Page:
In addition, the cornerstone of the management for NSCLC with a specific genetic etiology, such as epidermal growth factor receptor mutations, is molecular-targeted therapy (911); however, no such specific genetic etiology was identified in the present case. In our patient, standard chemoradiotherapy, either concurrent or sequential, was not indicated, as she had metastatic disease and a poor PS, but the patient requested multidisciplinary treatment. However, any standard concurrent chemoradiotherapy was considered to be intolerable due to her poor condition, as chemotherapy-induced AEs would increase the patient's discomfort. Therefore, palliative sequential chemoradiotherapy was selected and radiotherapy alone was first delivered. As severe AEs did not develop, additional chemotherapy with pemetrexed alone was planned. Pemetrexed was selected as the chemotherapeutic agent, as it is associated with fewer hematological and non-hematological AEs (8); if any severe AEs had developed with this agent, another course of the chemotherapy would not have been indicated.

The patient selection criteria for palliative sequential chemoradiotherapy have not been specifically outlined and must be considered on a case-by-case basis. When considering palliative outcomes in general, poor PS, poor nutritional status and excessive weight loss are associated with a poor outcome. Although chemoradiotherapy is not generally considered in metastatic NSCLC, local control and a survival benefit may be achieved in selected patients. Palliative sequential chemoradiotherapy for pulmonary sulcus NSCLC may be considered as an option, and this treatment would be considered in selected patients. Either chemotherapy or radiotherapy should be administered first and, if there is no apparent deterioration of the patient's general condition, the next treatment modality should be administered.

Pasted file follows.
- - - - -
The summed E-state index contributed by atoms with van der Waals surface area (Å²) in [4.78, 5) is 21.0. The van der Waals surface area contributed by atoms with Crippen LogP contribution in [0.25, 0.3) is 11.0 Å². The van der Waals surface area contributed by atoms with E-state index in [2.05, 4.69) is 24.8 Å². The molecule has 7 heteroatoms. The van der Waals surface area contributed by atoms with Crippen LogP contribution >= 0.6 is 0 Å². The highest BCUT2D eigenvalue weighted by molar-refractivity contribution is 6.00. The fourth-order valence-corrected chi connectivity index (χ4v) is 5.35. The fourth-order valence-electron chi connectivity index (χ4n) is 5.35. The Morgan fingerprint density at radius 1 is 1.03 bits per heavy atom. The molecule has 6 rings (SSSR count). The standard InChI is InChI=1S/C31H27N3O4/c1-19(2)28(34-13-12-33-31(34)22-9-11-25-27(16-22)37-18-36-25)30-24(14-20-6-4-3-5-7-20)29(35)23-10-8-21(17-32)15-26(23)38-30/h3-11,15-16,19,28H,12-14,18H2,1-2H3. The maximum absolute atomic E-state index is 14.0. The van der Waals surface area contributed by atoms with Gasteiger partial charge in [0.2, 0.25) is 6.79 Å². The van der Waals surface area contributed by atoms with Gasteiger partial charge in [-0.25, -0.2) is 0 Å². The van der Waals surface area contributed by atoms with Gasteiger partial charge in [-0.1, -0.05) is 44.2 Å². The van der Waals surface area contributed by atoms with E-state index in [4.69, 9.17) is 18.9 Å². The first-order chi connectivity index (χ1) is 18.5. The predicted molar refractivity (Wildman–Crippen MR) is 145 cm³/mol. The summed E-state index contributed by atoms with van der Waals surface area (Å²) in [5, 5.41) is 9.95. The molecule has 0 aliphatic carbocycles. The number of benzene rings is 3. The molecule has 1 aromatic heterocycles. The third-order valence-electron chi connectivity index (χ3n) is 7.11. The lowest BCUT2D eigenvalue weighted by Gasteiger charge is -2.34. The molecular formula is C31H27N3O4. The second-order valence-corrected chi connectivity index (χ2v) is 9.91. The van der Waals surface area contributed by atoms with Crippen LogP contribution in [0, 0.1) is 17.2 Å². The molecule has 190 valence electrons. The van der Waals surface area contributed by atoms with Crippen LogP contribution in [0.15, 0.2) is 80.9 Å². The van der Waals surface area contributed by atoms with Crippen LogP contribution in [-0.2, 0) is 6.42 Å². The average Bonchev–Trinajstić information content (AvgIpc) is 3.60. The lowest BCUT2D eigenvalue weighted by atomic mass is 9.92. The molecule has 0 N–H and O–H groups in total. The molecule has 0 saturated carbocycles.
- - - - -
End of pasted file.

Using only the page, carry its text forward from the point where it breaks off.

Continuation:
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November 2016
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APA
Kikuchi, M., Ohtani, T., Tamura, T., & Satoh, H. (2016). Palliative sequential chemoradiotherapy for pulmonary sulcus tumor: A case report. Molecular and Clinical Oncology, 5, 651-652. https://doi.org/10.3892/mco.2016.1026
MLA
Kikuchi, M., Ohtani, T., Tamura, T., Satoh, H."Palliative sequential chemoradiotherapy for pulmonary sulcus tumor: A case report". Molecular and Clinical Oncology 5.5 (2016): 651-652.
Chicago
Kikuchi, M., Ohtani, T., Tamura, T., Satoh, H."Palliative sequential chemoradiotherapy for pulmonary sulcus tumor: A case report". Molecular and Clinical Oncology 5, no. 5 (2016): 651-652. https://doi.org/10.3892/mco.2016.1026